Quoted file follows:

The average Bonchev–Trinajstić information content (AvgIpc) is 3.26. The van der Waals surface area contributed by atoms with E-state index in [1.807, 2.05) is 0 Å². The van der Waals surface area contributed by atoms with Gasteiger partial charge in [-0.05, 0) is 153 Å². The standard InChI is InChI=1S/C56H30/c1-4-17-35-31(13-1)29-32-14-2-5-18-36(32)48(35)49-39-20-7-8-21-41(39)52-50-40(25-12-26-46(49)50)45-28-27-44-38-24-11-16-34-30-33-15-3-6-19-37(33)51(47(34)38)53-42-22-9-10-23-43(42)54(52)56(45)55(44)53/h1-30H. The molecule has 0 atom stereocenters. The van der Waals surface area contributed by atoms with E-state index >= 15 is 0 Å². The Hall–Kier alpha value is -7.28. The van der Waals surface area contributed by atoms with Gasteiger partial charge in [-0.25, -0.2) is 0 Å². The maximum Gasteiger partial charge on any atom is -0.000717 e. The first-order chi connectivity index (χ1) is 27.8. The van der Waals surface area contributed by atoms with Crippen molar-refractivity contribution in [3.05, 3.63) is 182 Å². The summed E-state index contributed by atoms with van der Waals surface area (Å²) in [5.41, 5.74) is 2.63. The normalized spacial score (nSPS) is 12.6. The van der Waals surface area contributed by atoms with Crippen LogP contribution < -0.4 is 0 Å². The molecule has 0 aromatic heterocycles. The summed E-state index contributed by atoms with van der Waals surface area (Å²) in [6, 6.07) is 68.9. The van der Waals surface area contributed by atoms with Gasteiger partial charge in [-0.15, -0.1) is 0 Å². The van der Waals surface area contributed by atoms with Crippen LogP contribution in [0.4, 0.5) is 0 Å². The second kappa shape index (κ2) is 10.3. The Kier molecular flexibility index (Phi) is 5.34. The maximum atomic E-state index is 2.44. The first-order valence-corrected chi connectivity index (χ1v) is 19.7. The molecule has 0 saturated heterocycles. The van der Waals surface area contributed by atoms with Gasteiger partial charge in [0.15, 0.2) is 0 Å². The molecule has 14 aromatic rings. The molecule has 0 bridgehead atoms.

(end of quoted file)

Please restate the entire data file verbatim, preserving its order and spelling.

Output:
The average Bonchev–Trinajstić information content (AvgIpc) is 3.26. The van der Waals surface area contributed by atoms with E-state index in [1.807, 2.05) is 0 Å². The van der Waals surface area contributed by atoms with Gasteiger partial charge in [-0.05, 0) is 153 Å². The standard InChI is InChI=1S/C56H30/c1-4-17-35-31(13-1)29-32-14-2-5-18-36(32)48(35)49-39-20-7-8-21-41(39)52-50-40(25-12-26-46(49)50)45-28-27-44-38-24-11-16-34-30-33-15-3-6-19-37(33)51(47(34)38)53-42-22-9-10-23-43(42)54(52)56(45)55(44)53/h1-30H. The molecule has 0 atom stereocenters. The van der Waals surface area contributed by atoms with E-state index >= 15 is 0 Å². The Hall–Kier alpha value is -7.28. The van der Waals surface area contributed by atoms with Gasteiger partial charge in [-0.25, -0.2) is 0 Å². The maximum Gasteiger partial charge on any atom is -0.000717 e. The first-order chi connectivity index (χ1) is 27.8. The van der Waals surface area contributed by atoms with Crippen molar-refractivity contribution in [3.05, 3.63) is 182 Å². The summed E-state index contributed by atoms with van der Waals surface area (Å²) in [5.41, 5.74) is 2.63. The normalized spacial score (nSPS) is 12.6. The van der Waals surface area contributed by atoms with Crippen LogP contribution < -0.4 is 0 Å². The molecule has 0 aromatic heterocycles. The summed E-state index contributed by atoms with van der Waals surface area (Å²) in [6, 6.07) is 68.9. The van der Waals surface area contributed by atoms with Gasteiger partial charge in [-0.15, -0.1) is 0 Å². The van der Waals surface area contributed by atoms with Crippen LogP contribution in [0.4, 0.5) is 0 Å². The second kappa shape index (κ2) is 10.3. The Kier molecular flexibility index (Phi) is 5.34. The maximum atomic E-state index is 2.44. The first-order valence-corrected chi connectivity index (χ1v) is 19.7. The molecule has 0 saturated heterocycles. The van der Waals surface area contributed by atoms with Gasteiger partial charge in [0.15, 0.2) is 0 Å². The molecule has 14 aromatic rings. The molecule has 0 bridgehead atoms.